Hampton U. takes the lead in comparison to top Virginia universities in federal contract dollars as well. Hampton received more than $111 million between 2000 and 2007 according to figures from the website. Hampton U. has received over $140 million in climate research funding from NASA for the Aeronomy of Ice in the Mesosphere (AIM) satellite mission, making it the first Historically Black College and University to have total mission responsibility for a NASA satellite mission. Among its regional counter parts states that Hampton U. received $11.56 million in 2007 compared to $8.44 million at Old Dominion University, $549,290 at Norfolk State University, and $326,940 at Christopher Newport University.

In order to become a research university, Hampton will encourage professors to incorporate research into coursework as well.

The primary mission of private and state flagship (well-known within the state) research universities is to generate research and produce graduate students.

One of the draw backs at many research institutions is the large class sizes. Hampton University prides its self in having smaller classrooms but on the road to becoming a research university, classroom sizes might increase in order to allow professors time to conduct research according to a study done by the U.S. News and World Report.

Here is why: research universities require a number of its professors to conduct a certain amount of research outside of their course load.

It's important to note that even though professors are instructed to conduct research, they are not negligent of the university's main purpose which is to educate its students.

According to the Georgia Health Center, At most research universities, including GRU, less than 20 percent of all faculty do any significant amount of research.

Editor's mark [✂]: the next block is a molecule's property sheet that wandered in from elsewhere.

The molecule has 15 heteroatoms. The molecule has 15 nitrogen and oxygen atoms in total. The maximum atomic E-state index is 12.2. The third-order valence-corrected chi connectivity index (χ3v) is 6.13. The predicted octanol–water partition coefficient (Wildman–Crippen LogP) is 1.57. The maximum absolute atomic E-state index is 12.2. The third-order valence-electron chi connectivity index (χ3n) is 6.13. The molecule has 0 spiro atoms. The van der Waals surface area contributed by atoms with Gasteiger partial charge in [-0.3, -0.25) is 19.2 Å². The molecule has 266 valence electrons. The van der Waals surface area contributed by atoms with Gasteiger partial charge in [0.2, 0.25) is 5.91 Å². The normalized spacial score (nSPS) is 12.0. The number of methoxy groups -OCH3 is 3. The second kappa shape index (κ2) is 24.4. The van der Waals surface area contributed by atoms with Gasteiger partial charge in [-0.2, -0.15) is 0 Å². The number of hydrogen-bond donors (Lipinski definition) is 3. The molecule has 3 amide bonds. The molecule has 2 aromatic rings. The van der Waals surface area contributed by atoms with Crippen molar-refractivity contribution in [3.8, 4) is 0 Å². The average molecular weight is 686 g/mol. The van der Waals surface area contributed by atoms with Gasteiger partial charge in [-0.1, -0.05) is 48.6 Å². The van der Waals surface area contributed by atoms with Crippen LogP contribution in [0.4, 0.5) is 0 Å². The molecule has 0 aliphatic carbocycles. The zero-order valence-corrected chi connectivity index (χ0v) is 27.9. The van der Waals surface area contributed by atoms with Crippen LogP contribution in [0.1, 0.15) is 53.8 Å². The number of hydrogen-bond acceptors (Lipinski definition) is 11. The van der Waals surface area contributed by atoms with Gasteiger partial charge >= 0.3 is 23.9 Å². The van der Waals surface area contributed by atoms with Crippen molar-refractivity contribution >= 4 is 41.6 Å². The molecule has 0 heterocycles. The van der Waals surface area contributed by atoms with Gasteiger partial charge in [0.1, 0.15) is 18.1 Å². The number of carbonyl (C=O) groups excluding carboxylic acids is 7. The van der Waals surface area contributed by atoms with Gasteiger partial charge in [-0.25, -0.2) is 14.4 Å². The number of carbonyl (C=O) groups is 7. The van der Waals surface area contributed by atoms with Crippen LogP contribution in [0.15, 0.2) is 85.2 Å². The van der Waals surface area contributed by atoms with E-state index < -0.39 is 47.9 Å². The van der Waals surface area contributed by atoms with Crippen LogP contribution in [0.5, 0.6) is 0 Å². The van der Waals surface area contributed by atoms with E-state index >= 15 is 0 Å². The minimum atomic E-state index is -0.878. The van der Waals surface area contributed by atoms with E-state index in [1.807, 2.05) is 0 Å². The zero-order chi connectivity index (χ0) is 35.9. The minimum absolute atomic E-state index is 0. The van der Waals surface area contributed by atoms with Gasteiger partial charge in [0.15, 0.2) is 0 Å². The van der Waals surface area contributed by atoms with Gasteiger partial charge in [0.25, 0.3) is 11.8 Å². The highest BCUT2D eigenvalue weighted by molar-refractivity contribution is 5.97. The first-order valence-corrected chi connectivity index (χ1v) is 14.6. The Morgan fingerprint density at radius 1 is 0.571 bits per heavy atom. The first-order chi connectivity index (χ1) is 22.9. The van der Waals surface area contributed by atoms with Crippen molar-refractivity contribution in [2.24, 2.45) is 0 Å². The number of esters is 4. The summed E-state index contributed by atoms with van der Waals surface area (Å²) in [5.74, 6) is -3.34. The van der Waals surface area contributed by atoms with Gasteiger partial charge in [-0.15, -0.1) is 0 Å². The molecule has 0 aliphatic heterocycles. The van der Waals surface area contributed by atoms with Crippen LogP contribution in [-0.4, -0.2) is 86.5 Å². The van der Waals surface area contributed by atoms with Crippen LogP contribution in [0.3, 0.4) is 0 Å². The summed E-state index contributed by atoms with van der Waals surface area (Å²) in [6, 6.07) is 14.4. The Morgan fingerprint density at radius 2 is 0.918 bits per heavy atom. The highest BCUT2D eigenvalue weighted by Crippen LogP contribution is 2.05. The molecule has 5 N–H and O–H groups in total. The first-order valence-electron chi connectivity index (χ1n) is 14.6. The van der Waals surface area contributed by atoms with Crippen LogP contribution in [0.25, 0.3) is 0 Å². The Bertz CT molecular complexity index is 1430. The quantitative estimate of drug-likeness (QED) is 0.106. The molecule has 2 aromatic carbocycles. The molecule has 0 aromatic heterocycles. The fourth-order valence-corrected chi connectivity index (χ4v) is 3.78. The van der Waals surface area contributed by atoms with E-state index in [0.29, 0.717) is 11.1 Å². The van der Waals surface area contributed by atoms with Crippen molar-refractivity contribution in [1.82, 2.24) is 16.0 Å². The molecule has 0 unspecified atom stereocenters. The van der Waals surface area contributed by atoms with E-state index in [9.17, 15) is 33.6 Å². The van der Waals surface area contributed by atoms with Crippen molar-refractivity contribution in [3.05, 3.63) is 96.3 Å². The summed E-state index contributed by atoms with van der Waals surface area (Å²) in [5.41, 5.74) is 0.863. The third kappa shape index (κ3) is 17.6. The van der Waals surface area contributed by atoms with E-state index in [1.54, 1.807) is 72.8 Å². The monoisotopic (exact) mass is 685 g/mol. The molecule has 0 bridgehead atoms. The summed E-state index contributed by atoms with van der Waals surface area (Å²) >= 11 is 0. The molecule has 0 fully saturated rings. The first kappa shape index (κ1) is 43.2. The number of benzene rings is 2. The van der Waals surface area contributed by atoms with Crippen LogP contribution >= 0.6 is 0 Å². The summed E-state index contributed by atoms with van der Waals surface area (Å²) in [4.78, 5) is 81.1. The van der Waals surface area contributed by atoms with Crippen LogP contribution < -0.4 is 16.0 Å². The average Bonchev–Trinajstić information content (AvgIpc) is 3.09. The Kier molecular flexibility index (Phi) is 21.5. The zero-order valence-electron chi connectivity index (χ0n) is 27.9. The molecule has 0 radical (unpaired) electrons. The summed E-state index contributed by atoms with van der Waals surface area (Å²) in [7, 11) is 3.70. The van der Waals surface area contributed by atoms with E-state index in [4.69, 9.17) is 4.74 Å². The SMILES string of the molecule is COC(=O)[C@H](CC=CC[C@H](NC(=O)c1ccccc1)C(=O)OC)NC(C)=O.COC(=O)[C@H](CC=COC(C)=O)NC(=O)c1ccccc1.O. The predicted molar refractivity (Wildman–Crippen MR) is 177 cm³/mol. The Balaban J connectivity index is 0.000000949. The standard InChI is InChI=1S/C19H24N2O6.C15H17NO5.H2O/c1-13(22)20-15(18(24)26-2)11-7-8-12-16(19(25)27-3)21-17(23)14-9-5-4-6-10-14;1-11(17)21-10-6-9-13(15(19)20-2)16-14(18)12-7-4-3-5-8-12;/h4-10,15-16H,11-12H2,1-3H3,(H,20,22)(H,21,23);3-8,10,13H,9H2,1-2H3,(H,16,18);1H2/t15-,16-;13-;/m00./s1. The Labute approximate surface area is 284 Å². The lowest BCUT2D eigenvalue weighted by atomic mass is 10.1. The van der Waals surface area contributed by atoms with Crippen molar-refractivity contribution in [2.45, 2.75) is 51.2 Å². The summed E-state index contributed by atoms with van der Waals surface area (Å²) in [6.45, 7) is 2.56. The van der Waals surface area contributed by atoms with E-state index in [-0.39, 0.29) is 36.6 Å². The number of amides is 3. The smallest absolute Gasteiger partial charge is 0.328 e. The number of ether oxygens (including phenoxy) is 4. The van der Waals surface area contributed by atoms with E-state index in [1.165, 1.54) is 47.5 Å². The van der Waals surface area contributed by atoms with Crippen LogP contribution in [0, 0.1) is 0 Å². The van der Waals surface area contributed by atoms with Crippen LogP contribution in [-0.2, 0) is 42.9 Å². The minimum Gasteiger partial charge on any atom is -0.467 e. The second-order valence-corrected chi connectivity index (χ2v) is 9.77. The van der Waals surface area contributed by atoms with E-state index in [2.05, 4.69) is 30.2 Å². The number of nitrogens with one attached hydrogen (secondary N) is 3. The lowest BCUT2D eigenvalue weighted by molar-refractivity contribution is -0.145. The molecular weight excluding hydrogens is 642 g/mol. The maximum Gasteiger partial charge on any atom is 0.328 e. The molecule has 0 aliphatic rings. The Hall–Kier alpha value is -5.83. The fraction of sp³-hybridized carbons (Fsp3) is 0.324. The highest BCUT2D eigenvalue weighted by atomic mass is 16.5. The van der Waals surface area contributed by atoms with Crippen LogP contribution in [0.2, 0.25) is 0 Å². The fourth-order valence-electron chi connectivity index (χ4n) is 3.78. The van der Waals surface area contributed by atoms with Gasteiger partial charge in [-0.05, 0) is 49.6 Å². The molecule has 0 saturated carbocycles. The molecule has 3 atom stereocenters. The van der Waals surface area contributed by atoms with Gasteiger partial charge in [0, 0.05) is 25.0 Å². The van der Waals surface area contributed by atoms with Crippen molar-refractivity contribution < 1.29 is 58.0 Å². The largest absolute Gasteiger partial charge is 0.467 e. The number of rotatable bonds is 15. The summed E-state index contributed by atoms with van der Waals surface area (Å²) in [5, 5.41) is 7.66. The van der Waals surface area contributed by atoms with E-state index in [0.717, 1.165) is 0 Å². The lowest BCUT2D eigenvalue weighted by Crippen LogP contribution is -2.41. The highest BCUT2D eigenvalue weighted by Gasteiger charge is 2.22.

Within the classroom Hampton University has already began to undergo incorporating research into its curriculum.

The Freddye T. Davy Honors College is an academic enhancement program for the undergraduate experience. The program's main initiatives are to enhance and create more research experiences for the students. The program promotes a number of different ways for students to participate in research or gain research experience, most notable, the Stanford University Gateway to Science Careers Program

"In school you gather a wealth of technical knowledge that is a little different than real life experience. The research opportunities bridge the technical things that you learn in a classroom to real life situations. It is an advanced level of learning. Your participation in research is an application of those facts that you learn in the classroom and that process enhances your understanding of it." Said Sabin Duncan, Ed.D., interim director of the Freddye T. Davy Honors College.

The Honors College has also produced several Rhodes Scholar finalists, most recently, Josh Gopeesingh, a senior chemical engineering major who was recognized this year.

Duncan said, "Becoming a doctoral research institution is a process, because we are in the beginning stages of that process we are not at the forefront of research just yet. As an individual, I value a 'process experience' more than I value arriving at a destination. Even if we (HU) were at the forefront of Proton Therapy research, we would still be in the process of trying to be the best.

"We haven't reached a destination just yet. We are there now and we will be there in the future in another more expanded capacity."

The writer is a student in the Scripps Howard School of Journalism and Communications.